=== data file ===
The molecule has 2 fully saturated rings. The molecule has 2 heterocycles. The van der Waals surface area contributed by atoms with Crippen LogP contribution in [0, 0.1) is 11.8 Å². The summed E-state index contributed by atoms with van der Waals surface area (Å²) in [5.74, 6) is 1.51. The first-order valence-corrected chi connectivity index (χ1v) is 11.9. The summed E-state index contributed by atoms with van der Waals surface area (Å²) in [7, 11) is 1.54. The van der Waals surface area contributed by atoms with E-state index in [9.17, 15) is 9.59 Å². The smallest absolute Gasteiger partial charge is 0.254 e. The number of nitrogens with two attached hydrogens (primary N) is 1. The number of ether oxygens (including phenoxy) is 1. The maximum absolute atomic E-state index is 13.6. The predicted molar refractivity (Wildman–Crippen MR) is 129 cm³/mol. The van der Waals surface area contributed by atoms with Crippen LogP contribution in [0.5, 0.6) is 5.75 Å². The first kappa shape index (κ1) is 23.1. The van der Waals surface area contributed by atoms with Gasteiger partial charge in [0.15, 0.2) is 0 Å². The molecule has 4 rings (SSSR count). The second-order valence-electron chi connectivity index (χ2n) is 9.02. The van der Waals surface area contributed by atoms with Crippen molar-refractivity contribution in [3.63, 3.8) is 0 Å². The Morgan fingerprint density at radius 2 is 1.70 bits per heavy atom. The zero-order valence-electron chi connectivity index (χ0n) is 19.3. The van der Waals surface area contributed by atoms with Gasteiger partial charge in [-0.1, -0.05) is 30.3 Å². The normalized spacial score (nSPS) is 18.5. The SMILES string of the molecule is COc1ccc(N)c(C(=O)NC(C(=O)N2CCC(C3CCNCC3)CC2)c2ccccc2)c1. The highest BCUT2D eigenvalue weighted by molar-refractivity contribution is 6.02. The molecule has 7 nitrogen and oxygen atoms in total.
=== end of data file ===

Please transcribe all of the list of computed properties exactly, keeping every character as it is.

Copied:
The molecule has 2 fully saturated rings. The molecule has 2 heterocycles. The van der Waals surface area contributed by atoms with Crippen LogP contribution in [0, 0.1) is 11.8 Å². The summed E-state index contributed by atoms with van der Waals surface area (Å²) in [5.74, 6) is 1.51. The first-order valence-corrected chi connectivity index (χ1v) is 11.9. The summed E-state index contributed by atoms with van der Waals surface area (Å²) in [7, 11) is 1.54. The van der Waals surface area contributed by atoms with E-state index in [9.17, 15) is 9.59 Å². The smallest absolute Gasteiger partial charge is 0.254 e. The number of nitrogens with two attached hydrogens (primary N) is 1. The number of ether oxygens (including phenoxy) is 1. The maximum absolute atomic E-state index is 13.6. The predicted molar refractivity (Wildman–Crippen MR) is 129 cm³/mol. The van der Waals surface area contributed by atoms with Crippen LogP contribution in [0.5, 0.6) is 5.75 Å². The first kappa shape index (κ1) is 23.1. The van der Waals surface area contributed by atoms with Gasteiger partial charge in [0.15, 0.2) is 0 Å². The molecule has 4 rings (SSSR count). The second-order valence-electron chi connectivity index (χ2n) is 9.02. The van der Waals surface area contributed by atoms with Crippen molar-refractivity contribution in [3.63, 3.8) is 0 Å². The Morgan fingerprint density at radius 2 is 1.70 bits per heavy atom. The zero-order valence-electron chi connectivity index (χ0n) is 19.3. The van der Waals surface area contributed by atoms with Gasteiger partial charge in [-0.1, -0.05) is 30.3 Å². The normalized spacial score (nSPS) is 18.5. The SMILES string of the molecule is COc1ccc(N)c(C(=O)NC(C(=O)N2CCC(C3CCNCC3)CC2)c2ccccc2)c1. The highest BCUT2D eigenvalue weighted by molar-refractivity contribution is 6.02. The molecule has 7 nitrogen and oxygen atoms in total.